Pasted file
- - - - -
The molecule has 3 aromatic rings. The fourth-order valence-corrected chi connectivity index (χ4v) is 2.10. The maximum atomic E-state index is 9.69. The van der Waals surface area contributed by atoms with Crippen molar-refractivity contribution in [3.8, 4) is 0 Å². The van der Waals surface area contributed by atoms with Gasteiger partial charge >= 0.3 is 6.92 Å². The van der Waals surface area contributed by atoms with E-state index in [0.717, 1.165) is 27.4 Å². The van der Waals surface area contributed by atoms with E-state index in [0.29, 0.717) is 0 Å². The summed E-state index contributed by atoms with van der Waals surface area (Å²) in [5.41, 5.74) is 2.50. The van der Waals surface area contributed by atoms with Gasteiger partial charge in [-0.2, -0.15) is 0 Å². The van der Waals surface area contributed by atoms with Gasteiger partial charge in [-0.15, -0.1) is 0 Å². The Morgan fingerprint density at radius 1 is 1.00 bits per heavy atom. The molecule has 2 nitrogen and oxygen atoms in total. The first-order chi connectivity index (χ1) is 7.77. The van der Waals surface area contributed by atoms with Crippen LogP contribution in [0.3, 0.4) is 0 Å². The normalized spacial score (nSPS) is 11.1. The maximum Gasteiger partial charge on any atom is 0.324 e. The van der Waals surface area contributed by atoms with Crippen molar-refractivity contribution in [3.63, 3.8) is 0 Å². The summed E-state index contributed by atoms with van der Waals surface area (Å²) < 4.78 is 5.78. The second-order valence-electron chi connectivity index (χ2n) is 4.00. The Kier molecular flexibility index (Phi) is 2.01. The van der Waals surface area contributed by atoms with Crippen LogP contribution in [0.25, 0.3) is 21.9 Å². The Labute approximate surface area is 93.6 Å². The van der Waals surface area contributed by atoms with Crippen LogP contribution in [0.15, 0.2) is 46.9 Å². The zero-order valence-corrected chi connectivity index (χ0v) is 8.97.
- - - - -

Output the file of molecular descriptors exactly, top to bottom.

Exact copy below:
The molecule has 3 aromatic rings. The fourth-order valence-corrected chi connectivity index (χ4v) is 2.10. The maximum atomic E-state index is 9.69. The van der Waals surface area contributed by atoms with Crippen molar-refractivity contribution in [3.8, 4) is 0 Å². The van der Waals surface area contributed by atoms with Gasteiger partial charge >= 0.3 is 6.92 Å². The van der Waals surface area contributed by atoms with E-state index in [0.717, 1.165) is 27.4 Å². The van der Waals surface area contributed by atoms with E-state index in [0.29, 0.717) is 0 Å². The summed E-state index contributed by atoms with van der Waals surface area (Å²) in [5.41, 5.74) is 2.50. The van der Waals surface area contributed by atoms with Gasteiger partial charge in [-0.2, -0.15) is 0 Å². The van der Waals surface area contributed by atoms with Gasteiger partial charge in [-0.15, -0.1) is 0 Å². The Morgan fingerprint density at radius 1 is 1.00 bits per heavy atom. The molecule has 2 nitrogen and oxygen atoms in total. The first-order chi connectivity index (χ1) is 7.77. The van der Waals surface area contributed by atoms with Crippen LogP contribution in [0.3, 0.4) is 0 Å². The normalized spacial score (nSPS) is 11.1. The maximum Gasteiger partial charge on any atom is 0.324 e. The van der Waals surface area contributed by atoms with Crippen molar-refractivity contribution in [3.63, 3.8) is 0 Å². The summed E-state index contributed by atoms with van der Waals surface area (Å²) < 4.78 is 5.78. The second-order valence-electron chi connectivity index (χ2n) is 4.00. The Kier molecular flexibility index (Phi) is 2.01. The van der Waals surface area contributed by atoms with Crippen LogP contribution in [0.25, 0.3) is 21.9 Å². The Labute approximate surface area is 93.6 Å². The van der Waals surface area contributed by atoms with Crippen LogP contribution in [0.15, 0.2) is 46.9 Å². The zero-order valence-corrected chi connectivity index (χ0v) is 8.97.